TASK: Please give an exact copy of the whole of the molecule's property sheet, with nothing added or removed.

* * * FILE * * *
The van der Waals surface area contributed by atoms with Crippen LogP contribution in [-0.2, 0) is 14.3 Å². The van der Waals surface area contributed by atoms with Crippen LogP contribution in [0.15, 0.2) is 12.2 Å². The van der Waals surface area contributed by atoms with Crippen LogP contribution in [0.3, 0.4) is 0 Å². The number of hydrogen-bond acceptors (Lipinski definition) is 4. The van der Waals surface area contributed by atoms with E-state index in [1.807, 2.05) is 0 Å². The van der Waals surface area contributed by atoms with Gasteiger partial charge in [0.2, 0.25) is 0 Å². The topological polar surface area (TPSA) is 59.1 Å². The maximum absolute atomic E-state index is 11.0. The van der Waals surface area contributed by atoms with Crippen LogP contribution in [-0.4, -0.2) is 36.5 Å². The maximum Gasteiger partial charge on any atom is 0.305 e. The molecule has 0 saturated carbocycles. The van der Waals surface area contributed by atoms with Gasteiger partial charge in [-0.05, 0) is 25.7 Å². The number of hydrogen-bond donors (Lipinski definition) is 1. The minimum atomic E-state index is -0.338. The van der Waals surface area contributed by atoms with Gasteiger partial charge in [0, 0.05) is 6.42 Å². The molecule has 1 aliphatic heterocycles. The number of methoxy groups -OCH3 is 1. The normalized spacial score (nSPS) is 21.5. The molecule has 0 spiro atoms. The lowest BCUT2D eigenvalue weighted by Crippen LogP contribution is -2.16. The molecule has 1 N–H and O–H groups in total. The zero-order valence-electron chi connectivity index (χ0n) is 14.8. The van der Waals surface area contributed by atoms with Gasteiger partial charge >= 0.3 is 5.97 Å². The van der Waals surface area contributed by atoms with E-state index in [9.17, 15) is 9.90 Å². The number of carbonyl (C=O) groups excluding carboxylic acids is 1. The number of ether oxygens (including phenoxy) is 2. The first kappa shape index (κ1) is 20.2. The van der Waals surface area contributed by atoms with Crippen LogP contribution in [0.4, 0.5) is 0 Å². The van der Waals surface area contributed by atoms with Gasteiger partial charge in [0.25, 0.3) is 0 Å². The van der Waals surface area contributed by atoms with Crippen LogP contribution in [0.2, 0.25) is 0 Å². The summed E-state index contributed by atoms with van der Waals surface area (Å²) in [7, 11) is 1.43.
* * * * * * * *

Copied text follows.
The van der Waals surface area contributed by atoms with Crippen LogP contribution in [-0.2, 0) is 14.3 Å². The van der Waals surface area contributed by atoms with Crippen LogP contribution in [0.15, 0.2) is 12.2 Å². The van der Waals surface area contributed by atoms with Crippen LogP contribution in [0.3, 0.4) is 0 Å². The number of hydrogen-bond acceptors (Lipinski definition) is 4. The van der Waals surface area contributed by atoms with E-state index in [1.807, 2.05) is 0 Å². The van der Waals surface area contributed by atoms with Gasteiger partial charge in [0.2, 0.25) is 0 Å². The topological polar surface area (TPSA) is 59.1 Å². The maximum absolute atomic E-state index is 11.0. The van der Waals surface area contributed by atoms with Crippen LogP contribution in [-0.4, -0.2) is 36.5 Å². The maximum Gasteiger partial charge on any atom is 0.305 e. The molecule has 0 saturated carbocycles. The van der Waals surface area contributed by atoms with Gasteiger partial charge in [-0.05, 0) is 25.7 Å². The number of hydrogen-bond donors (Lipinski definition) is 1. The minimum atomic E-state index is -0.338. The van der Waals surface area contributed by atoms with Gasteiger partial charge in [0, 0.05) is 6.42 Å². The molecule has 1 aliphatic heterocycles. The number of methoxy groups -OCH3 is 1. The normalized spacial score (nSPS) is 21.5. The molecule has 0 spiro atoms. The lowest BCUT2D eigenvalue weighted by Crippen LogP contribution is -2.16. The molecule has 1 N–H and O–H groups in total. The zero-order valence-electron chi connectivity index (χ0n) is 14.8. The van der Waals surface area contributed by atoms with Gasteiger partial charge >= 0.3 is 5.97 Å². The van der Waals surface area contributed by atoms with E-state index in [9.17, 15) is 9.90 Å². The number of carbonyl (C=O) groups excluding carboxylic acids is 1. The number of ether oxygens (including phenoxy) is 2. The first kappa shape index (κ1) is 20.2. The van der Waals surface area contributed by atoms with Crippen LogP contribution in [0.4, 0.5) is 0 Å². The van der Waals surface area contributed by atoms with Gasteiger partial charge in [0.25, 0.3) is 0 Å². The van der Waals surface area contributed by atoms with Crippen LogP contribution in [0.2, 0.25) is 0 Å². The summed E-state index contributed by atoms with van der Waals surface area (Å²) in [7, 11) is 1.43.